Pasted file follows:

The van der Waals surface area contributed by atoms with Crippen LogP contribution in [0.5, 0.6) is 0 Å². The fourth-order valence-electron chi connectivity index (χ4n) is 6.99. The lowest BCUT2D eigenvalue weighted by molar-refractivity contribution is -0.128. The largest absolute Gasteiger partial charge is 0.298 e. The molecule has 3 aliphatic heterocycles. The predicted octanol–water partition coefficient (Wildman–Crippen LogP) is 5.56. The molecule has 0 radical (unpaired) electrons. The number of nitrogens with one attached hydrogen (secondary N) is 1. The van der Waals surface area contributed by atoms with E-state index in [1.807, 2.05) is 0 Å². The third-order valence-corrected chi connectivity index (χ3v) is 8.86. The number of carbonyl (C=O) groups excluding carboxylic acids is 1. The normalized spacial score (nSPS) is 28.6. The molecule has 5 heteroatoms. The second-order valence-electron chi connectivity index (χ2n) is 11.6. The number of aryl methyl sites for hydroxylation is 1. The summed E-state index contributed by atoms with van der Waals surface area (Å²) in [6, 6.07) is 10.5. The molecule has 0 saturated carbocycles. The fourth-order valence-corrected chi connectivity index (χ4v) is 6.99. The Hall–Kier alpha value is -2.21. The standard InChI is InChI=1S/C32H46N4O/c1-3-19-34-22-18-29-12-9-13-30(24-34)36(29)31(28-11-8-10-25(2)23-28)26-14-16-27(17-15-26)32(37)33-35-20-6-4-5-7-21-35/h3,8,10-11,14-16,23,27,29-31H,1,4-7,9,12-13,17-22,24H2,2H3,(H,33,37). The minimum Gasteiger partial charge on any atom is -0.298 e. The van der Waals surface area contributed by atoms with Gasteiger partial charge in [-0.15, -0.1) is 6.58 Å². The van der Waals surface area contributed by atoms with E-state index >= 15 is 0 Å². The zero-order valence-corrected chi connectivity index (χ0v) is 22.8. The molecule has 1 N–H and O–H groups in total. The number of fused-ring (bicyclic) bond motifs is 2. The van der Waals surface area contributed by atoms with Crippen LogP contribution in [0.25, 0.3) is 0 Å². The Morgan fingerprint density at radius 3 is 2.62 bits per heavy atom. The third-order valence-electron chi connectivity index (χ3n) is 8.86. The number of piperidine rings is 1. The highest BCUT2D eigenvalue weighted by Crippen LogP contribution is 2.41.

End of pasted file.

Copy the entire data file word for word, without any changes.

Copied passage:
The van der Waals surface area contributed by atoms with Crippen LogP contribution in [0.5, 0.6) is 0 Å². The fourth-order valence-electron chi connectivity index (χ4n) is 6.99. The lowest BCUT2D eigenvalue weighted by molar-refractivity contribution is -0.128. The largest absolute Gasteiger partial charge is 0.298 e. The molecule has 3 aliphatic heterocycles. The predicted octanol–water partition coefficient (Wildman–Crippen LogP) is 5.56. The molecule has 0 radical (unpaired) electrons. The number of nitrogens with one attached hydrogen (secondary N) is 1. The van der Waals surface area contributed by atoms with E-state index in [1.807, 2.05) is 0 Å². The third-order valence-corrected chi connectivity index (χ3v) is 8.86. The number of carbonyl (C=O) groups excluding carboxylic acids is 1. The normalized spacial score (nSPS) is 28.6. The molecule has 5 heteroatoms. The second-order valence-electron chi connectivity index (χ2n) is 11.6. The number of aryl methyl sites for hydroxylation is 1. The summed E-state index contributed by atoms with van der Waals surface area (Å²) in [6, 6.07) is 10.5. The molecule has 0 saturated carbocycles. The fourth-order valence-corrected chi connectivity index (χ4v) is 6.99. The Hall–Kier alpha value is -2.21. The standard InChI is InChI=1S/C32H46N4O/c1-3-19-34-22-18-29-12-9-13-30(24-34)36(29)31(28-11-8-10-25(2)23-28)26-14-16-27(17-15-26)32(37)33-35-20-6-4-5-7-21-35/h3,8,10-11,14-16,23,27,29-31H,1,4-7,9,12-13,17-22,24H2,2H3,(H,33,37). The minimum Gasteiger partial charge on any atom is -0.298 e. The van der Waals surface area contributed by atoms with Gasteiger partial charge in [-0.15, -0.1) is 6.58 Å². The van der Waals surface area contributed by atoms with E-state index >= 15 is 0 Å². The zero-order valence-corrected chi connectivity index (χ0v) is 22.8. The molecule has 1 N–H and O–H groups in total. The number of fused-ring (bicyclic) bond motifs is 2. The van der Waals surface area contributed by atoms with Crippen LogP contribution in [0.25, 0.3) is 0 Å². The Morgan fingerprint density at radius 3 is 2.62 bits per heavy atom. The third-order valence-electron chi connectivity index (χ3n) is 8.86. The number of piperidine rings is 1. The highest BCUT2D eigenvalue weighted by Crippen LogP contribution is 2.41.